Who is this tom novak
                            (the short version)

Well, he’s me, a loving father of two beautiful
grown sons, Kip and Bram; boyfriend to the lovely
and talented Sarah; grandpa to Kai and father-in-
law to two of the most wonderful women on the
planet, Kirstina and Teresa.  I am a man surrounded
by many loving friends, and someone who is
becoming with each day more aware of the
incredible, precious beauty, diversity and
perfection of all that is.

I was born in Chicago in 1947 and spent the first 25 years of my life there.
I did lousy in school and got tossed out of the art program in High School
in my first year. I fell in and out of love and pretty much suffered through,
no doubt created, the regular painful stuff we all suffered through. Upon
graduating High School I knew college would be a waste of time and
money so I took a job on the railroad laying track. I had hoped that hard
physical labor would help me to appreciate school but it seems there
were other plans afoot. It was 1967 and there was a war going on
somewhere in South East Asia, in some postage stamp sized country I
had never even heard of and before any kind of appreciation for
schooling could kick in Uncle Sam came knocking on my door, calling my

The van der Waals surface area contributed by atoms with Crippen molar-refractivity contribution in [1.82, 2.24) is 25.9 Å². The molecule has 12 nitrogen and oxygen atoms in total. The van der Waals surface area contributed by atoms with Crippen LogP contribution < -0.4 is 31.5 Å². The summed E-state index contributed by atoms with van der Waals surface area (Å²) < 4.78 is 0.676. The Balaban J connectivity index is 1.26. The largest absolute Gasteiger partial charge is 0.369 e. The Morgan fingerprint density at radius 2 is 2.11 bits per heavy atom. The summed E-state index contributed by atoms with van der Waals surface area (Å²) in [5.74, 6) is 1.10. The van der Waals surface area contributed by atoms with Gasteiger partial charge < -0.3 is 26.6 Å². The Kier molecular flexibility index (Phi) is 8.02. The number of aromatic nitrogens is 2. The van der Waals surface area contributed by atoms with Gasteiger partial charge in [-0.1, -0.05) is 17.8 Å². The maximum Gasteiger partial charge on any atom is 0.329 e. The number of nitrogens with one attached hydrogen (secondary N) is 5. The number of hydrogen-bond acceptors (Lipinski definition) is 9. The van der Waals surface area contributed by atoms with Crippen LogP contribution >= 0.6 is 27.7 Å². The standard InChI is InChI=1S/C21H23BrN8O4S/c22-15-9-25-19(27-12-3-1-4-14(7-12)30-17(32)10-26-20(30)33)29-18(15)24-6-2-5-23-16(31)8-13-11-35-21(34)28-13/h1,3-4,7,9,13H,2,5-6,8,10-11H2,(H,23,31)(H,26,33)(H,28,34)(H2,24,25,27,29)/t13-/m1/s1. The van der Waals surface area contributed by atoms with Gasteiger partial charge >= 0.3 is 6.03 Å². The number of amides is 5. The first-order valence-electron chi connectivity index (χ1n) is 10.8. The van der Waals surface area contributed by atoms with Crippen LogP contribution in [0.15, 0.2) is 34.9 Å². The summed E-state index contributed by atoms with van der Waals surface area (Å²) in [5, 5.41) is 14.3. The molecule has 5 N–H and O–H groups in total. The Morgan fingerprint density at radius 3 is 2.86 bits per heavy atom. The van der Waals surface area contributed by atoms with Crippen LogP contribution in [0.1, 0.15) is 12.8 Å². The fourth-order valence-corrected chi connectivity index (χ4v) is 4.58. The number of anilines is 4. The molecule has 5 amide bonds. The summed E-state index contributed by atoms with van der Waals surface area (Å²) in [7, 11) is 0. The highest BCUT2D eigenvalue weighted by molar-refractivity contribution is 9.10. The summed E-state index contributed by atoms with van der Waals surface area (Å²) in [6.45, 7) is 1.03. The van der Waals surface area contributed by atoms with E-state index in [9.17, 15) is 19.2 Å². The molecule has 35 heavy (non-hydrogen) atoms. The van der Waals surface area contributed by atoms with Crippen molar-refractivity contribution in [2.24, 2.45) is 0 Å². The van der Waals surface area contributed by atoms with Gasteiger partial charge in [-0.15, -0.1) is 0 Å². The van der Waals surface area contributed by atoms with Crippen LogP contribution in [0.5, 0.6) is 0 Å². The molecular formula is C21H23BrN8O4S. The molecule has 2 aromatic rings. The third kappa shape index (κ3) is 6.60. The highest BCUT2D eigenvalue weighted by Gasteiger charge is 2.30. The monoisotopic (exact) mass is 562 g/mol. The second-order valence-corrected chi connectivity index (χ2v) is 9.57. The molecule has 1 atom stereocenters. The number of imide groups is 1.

name inviting me, actually ordering me, to take that all expense paid trip
to tour beautiful, sunny Vietnam . . . along with sooo many others. Eight
months in country I was wounded and sent home. Lots of my brothers
and sisters did not come home at all. War is the stupidest of human
follies. Avoid it if you can. I came back with a few souvenirs, mostly inside
my body and a teensy weensy little bit of an attitude … but I also was
feeling the beginnings of that appreciation for education that eluded me
earlier.  So I came home, married my high school sweetheart and
enrolled in school.  Four years later after graduating (School of the Art
Institute of Chicago/University of Chicago, 1973 where, by the way, I got
almost all A’s and B’s?) we moved to central Oregon (Christmas Valley,
Fort Rock area) to work on a ranch and learn to be cowboys. That turned
out to be a 26 hour a day job. I only lasted one year. For the next several
years I worked for the Forest Service as a seasonal employee and taught
some evening art classes for Central Oregon Community College, I also
illustrated my first book for a fellow named Tom Troop who immediately
got involved in politics and forgot all about our book venture. About this
time Lynne had our first son, Kip and soon after we moved to northeast
Oregon, a little town named, North Powder. I did some teaching and
continued working with the Forest Service and I also illustrated a little
book entitled, Zipperthings, by Troy Horton of Baker, Oregon.  Through
our association with Troy we bought some mountain property and Lynne
and I built our own home waaay up there in the mountains west of Baker
(without running water or electricity) where we lived for over eight years.
I also quit the Forest Service and opened my own free lance art studio in
1979 and was taken under the wing of a printer in Baker named Bob
Foree who taught me more than I’ll probably ever realize about printing,
the commercial art business and life. About here Lynne had our second
son, Bram.

Back in Chicago I painted with oils and acrylics and my paintings were